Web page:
The Strategist

Rolls-Royce To Be Nationalized

12/14/2015 - 14:09

The UK government is concerned about the prolonged crisis in which Rolls-Royce Holdings PLC has landed. Now, the authorities are considering several options to save the company. One of them could be nationalization of the company’s division, involved in producing nuclear reactors for submarines. In addition, the government is considering possibility of merging the company’s assets, fully or partially, with BAE Systems.

Rolls-Royce Holdings PLC, wikimedia
Rolls-Royce Holdings PLC, wikimedia
The UK government is trying to bail out one of the Ministry of National Defense’s largest suppliers, Rolls-Royce Holdings PLC. As reported by Financial Times, the authorities are pondering nationalization of the company as one of the options. Thus, 45 years after its first nationalization, the manufacturer may be controlled by the state once again - this time in part, however. Now we are talking only about one division of the company – those, that has been producing nuclear reactors for submarines engines.

Over the past 20 months, Rolls-Royce has released five warnings of decline in profits, including decline in the aerospace industry, which is crucial to the manufacturer. That is why the government began to look for exit options to draw the company out of the crisis. Rolls-Royce Holdings PLC is the main supplier for the Ministry of Defense, so the government started considering possibilities of help in October this year. Now, in addition to the nationalization, the authorities see another way to bail the company out. This is merger of part, or whole Rolls Royce’s business assets with another British defense company - BAE Systems.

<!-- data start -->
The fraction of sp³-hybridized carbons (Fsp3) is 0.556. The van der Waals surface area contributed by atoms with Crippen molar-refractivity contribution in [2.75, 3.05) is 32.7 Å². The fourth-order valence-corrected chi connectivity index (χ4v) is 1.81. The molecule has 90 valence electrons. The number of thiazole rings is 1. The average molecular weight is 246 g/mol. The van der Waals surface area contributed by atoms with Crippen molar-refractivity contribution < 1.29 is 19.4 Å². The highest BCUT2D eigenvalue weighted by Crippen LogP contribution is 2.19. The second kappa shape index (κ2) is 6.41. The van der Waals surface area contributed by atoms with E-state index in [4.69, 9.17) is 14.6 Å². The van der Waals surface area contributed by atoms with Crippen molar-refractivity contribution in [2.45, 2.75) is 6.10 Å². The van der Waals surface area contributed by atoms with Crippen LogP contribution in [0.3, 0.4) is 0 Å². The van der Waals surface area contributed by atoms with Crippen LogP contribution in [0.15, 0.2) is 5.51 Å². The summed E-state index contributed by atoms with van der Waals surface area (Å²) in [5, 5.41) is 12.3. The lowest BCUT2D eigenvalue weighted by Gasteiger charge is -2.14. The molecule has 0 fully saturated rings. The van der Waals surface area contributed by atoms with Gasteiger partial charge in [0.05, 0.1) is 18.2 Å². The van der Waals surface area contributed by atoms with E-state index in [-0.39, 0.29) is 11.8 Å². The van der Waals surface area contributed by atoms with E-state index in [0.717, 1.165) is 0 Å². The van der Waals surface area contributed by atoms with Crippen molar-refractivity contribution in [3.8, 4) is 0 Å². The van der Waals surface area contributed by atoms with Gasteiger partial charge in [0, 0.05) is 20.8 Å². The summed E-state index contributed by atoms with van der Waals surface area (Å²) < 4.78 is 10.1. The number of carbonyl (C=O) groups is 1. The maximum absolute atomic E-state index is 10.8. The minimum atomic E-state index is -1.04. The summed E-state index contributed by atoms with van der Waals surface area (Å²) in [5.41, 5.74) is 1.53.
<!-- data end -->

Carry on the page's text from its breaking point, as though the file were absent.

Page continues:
In November, CEO of Rolls-Royce Warren East said his company is not going to sell "large proportion" of its business. Apparently, the producer can say it, as the company has protection against potential attempts to takeover. Firstly, it is the government’s golden stake, which forbids the company to sell more than 25% of its net assets, or atomic units without the authorities’ consent. In addition, share of foreign capital is limited to 15%. All these measures were set in 1987, when the company was privatized 16 years after nationalization, undertaken to save the manufacturer. Nevertheless, the new owner managed to improve the company's financial condition, which undoubtedly would be attracting for shareholders. As explained by publishing analyst at the Ministry of Defense of the United Kingdom, then investors could put pressure on the government so that the ban on sale of the company’s aerospace division would be lifted. As for potential investors, American Pratt & Whitney and German Siemens already have the division in their view.